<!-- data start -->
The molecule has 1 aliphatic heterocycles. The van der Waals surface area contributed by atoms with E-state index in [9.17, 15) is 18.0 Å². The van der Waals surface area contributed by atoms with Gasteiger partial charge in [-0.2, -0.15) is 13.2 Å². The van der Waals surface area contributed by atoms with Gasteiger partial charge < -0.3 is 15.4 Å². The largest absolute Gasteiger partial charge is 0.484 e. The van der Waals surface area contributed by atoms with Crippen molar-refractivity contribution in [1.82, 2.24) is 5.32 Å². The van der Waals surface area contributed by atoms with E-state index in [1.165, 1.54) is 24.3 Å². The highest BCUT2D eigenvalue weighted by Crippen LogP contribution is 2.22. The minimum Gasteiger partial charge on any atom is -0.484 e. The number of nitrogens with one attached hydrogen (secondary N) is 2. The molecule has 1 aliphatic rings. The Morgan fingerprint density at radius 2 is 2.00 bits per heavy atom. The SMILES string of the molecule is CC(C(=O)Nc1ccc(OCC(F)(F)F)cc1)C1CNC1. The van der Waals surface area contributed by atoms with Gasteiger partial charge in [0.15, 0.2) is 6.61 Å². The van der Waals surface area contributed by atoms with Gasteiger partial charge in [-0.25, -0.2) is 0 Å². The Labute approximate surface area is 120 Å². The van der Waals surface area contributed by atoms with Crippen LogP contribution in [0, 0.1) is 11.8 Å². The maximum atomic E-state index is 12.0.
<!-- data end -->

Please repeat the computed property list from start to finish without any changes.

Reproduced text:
The molecule has 1 aliphatic heterocycles. The van der Waals surface area contributed by atoms with E-state index in [9.17, 15) is 18.0 Å². The van der Waals surface area contributed by atoms with Gasteiger partial charge in [-0.2, -0.15) is 13.2 Å². The van der Waals surface area contributed by atoms with Gasteiger partial charge < -0.3 is 15.4 Å². The largest absolute Gasteiger partial charge is 0.484 e. The van der Waals surface area contributed by atoms with Crippen molar-refractivity contribution in [1.82, 2.24) is 5.32 Å². The van der Waals surface area contributed by atoms with E-state index in [1.165, 1.54) is 24.3 Å². The highest BCUT2D eigenvalue weighted by Crippen LogP contribution is 2.22. The minimum Gasteiger partial charge on any atom is -0.484 e. The number of nitrogens with one attached hydrogen (secondary N) is 2. The molecule has 1 aliphatic rings. The Morgan fingerprint density at radius 2 is 2.00 bits per heavy atom. The SMILES string of the molecule is CC(C(=O)Nc1ccc(OCC(F)(F)F)cc1)C1CNC1. The van der Waals surface area contributed by atoms with Gasteiger partial charge in [0.15, 0.2) is 6.61 Å². The van der Waals surface area contributed by atoms with Gasteiger partial charge in [-0.25, -0.2) is 0 Å². The Labute approximate surface area is 120 Å². The van der Waals surface area contributed by atoms with Crippen LogP contribution in [0, 0.1) is 11.8 Å². The maximum atomic E-state index is 12.0.